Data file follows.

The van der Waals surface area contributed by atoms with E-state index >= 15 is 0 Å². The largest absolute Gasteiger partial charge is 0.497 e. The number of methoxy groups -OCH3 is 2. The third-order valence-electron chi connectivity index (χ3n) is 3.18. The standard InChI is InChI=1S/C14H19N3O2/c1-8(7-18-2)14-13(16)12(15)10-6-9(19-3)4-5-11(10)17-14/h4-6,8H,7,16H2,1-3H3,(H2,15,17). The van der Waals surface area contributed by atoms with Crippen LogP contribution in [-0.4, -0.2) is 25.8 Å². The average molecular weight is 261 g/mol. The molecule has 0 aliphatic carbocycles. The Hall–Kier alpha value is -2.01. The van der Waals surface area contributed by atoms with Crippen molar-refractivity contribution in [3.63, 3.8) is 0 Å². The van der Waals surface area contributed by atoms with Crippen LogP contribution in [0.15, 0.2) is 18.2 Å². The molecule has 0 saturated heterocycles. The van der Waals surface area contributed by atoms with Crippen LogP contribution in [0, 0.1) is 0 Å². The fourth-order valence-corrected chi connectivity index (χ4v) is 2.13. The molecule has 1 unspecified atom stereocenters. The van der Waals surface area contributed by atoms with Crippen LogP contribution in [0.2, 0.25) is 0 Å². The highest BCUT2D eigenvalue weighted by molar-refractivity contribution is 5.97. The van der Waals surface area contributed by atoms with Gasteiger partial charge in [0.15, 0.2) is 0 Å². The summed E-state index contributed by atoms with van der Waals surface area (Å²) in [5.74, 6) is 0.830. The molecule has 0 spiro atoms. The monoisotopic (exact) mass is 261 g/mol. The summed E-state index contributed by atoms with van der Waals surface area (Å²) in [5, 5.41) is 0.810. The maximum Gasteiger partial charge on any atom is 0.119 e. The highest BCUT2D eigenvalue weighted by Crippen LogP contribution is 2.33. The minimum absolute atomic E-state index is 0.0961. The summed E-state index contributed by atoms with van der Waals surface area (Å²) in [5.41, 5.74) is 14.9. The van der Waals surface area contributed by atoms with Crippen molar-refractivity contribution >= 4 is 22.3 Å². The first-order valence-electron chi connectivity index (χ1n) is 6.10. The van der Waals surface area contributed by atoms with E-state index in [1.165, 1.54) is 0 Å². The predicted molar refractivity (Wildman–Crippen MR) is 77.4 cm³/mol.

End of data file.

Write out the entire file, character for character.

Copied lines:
The van der Waals surface area contributed by atoms with E-state index >= 15 is 0 Å². The largest absolute Gasteiger partial charge is 0.497 e. The number of methoxy groups -OCH3 is 2. The third-order valence-electron chi connectivity index (χ3n) is 3.18. The standard InChI is InChI=1S/C14H19N3O2/c1-8(7-18-2)14-13(16)12(15)10-6-9(19-3)4-5-11(10)17-14/h4-6,8H,7,16H2,1-3H3,(H2,15,17). The van der Waals surface area contributed by atoms with Crippen LogP contribution in [-0.4, -0.2) is 25.8 Å². The average molecular weight is 261 g/mol. The molecule has 0 aliphatic carbocycles. The Hall–Kier alpha value is -2.01. The van der Waals surface area contributed by atoms with Crippen molar-refractivity contribution in [3.63, 3.8) is 0 Å². The van der Waals surface area contributed by atoms with Crippen LogP contribution in [0.15, 0.2) is 18.2 Å². The molecule has 0 saturated heterocycles. The van der Waals surface area contributed by atoms with Crippen LogP contribution in [0, 0.1) is 0 Å². The fourth-order valence-corrected chi connectivity index (χ4v) is 2.13. The molecule has 1 unspecified atom stereocenters. The van der Waals surface area contributed by atoms with Crippen LogP contribution in [0.2, 0.25) is 0 Å². The highest BCUT2D eigenvalue weighted by molar-refractivity contribution is 5.97. The van der Waals surface area contributed by atoms with Gasteiger partial charge in [0.15, 0.2) is 0 Å². The summed E-state index contributed by atoms with van der Waals surface area (Å²) in [5.74, 6) is 0.830. The molecule has 0 spiro atoms. The monoisotopic (exact) mass is 261 g/mol. The summed E-state index contributed by atoms with van der Waals surface area (Å²) in [5, 5.41) is 0.810. The maximum Gasteiger partial charge on any atom is 0.119 e. The highest BCUT2D eigenvalue weighted by Crippen LogP contribution is 2.33. The minimum absolute atomic E-state index is 0.0961. The summed E-state index contributed by atoms with van der Waals surface area (Å²) in [5.41, 5.74) is 14.9. The van der Waals surface area contributed by atoms with Crippen molar-refractivity contribution >= 4 is 22.3 Å². The first-order valence-electron chi connectivity index (χ1n) is 6.10. The van der Waals surface area contributed by atoms with E-state index in [1.165, 1.54) is 0 Å². The predicted molar refractivity (Wildman–Crippen MR) is 77.4 cm³/mol.